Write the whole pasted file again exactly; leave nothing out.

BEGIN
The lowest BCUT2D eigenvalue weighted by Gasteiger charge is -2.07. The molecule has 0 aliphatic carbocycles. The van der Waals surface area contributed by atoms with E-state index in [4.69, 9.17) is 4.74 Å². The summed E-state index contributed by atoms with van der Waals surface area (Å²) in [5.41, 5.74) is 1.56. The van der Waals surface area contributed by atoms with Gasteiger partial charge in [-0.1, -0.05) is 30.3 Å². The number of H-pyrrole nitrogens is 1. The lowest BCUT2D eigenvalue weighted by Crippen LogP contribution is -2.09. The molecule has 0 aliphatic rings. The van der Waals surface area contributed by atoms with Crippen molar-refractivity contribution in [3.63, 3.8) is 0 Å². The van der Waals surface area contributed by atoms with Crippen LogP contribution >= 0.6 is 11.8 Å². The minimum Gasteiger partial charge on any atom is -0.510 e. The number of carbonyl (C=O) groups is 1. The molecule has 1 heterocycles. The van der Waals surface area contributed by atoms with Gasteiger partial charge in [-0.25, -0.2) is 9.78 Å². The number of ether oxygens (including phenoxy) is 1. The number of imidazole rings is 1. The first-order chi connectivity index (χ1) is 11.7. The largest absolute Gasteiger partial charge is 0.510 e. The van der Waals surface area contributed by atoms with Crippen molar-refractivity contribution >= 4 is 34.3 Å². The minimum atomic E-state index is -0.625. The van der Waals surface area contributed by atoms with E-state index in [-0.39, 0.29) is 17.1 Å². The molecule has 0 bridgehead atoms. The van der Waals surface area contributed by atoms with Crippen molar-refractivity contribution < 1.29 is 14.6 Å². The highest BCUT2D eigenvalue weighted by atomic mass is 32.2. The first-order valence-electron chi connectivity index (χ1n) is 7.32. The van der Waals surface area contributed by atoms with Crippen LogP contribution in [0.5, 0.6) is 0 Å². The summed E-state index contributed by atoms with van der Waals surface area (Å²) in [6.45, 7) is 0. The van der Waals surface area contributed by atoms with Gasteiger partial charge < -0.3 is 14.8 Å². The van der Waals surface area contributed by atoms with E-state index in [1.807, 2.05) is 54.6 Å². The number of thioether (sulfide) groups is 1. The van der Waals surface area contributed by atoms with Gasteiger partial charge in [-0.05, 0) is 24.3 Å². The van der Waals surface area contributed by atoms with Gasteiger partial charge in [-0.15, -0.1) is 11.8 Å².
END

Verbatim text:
The lowest BCUT2D eigenvalue weighted by Gasteiger charge is -2.07. The molecule has 0 aliphatic carbocycles. The van der Waals surface area contributed by atoms with E-state index in [4.69, 9.17) is 4.74 Å². The summed E-state index contributed by atoms with van der Waals surface area (Å²) in [5.41, 5.74) is 1.56. The van der Waals surface area contributed by atoms with Gasteiger partial charge in [-0.1, -0.05) is 30.3 Å². The number of H-pyrrole nitrogens is 1. The lowest BCUT2D eigenvalue weighted by Crippen LogP contribution is -2.09. The molecule has 0 aliphatic rings. The van der Waals surface area contributed by atoms with Crippen molar-refractivity contribution in [3.63, 3.8) is 0 Å². The van der Waals surface area contributed by atoms with Crippen LogP contribution >= 0.6 is 11.8 Å². The minimum Gasteiger partial charge on any atom is -0.510 e. The number of carbonyl (C=O) groups is 1. The molecule has 1 heterocycles. The van der Waals surface area contributed by atoms with Gasteiger partial charge in [-0.25, -0.2) is 9.78 Å². The number of ether oxygens (including phenoxy) is 1. The number of imidazole rings is 1. The first-order chi connectivity index (χ1) is 11.7. The largest absolute Gasteiger partial charge is 0.510 e. The van der Waals surface area contributed by atoms with Crippen molar-refractivity contribution >= 4 is 34.3 Å². The minimum atomic E-state index is -0.625. The van der Waals surface area contributed by atoms with E-state index in [-0.39, 0.29) is 17.1 Å². The molecule has 0 bridgehead atoms. The van der Waals surface area contributed by atoms with Crippen molar-refractivity contribution < 1.29 is 14.6 Å². The highest BCUT2D eigenvalue weighted by atomic mass is 32.2. The first-order valence-electron chi connectivity index (χ1n) is 7.32. The van der Waals surface area contributed by atoms with Crippen LogP contribution in [0.5, 0.6) is 0 Å². The summed E-state index contributed by atoms with van der Waals surface area (Å²) in [6.45, 7) is 0. The van der Waals surface area contributed by atoms with Gasteiger partial charge < -0.3 is 14.8 Å². The van der Waals surface area contributed by atoms with E-state index in [1.807, 2.05) is 54.6 Å². The number of thioether (sulfide) groups is 1. The van der Waals surface area contributed by atoms with Gasteiger partial charge in [-0.05, 0) is 24.3 Å². The van der Waals surface area contributed by atoms with Gasteiger partial charge in [-0.15, -0.1) is 11.8 Å².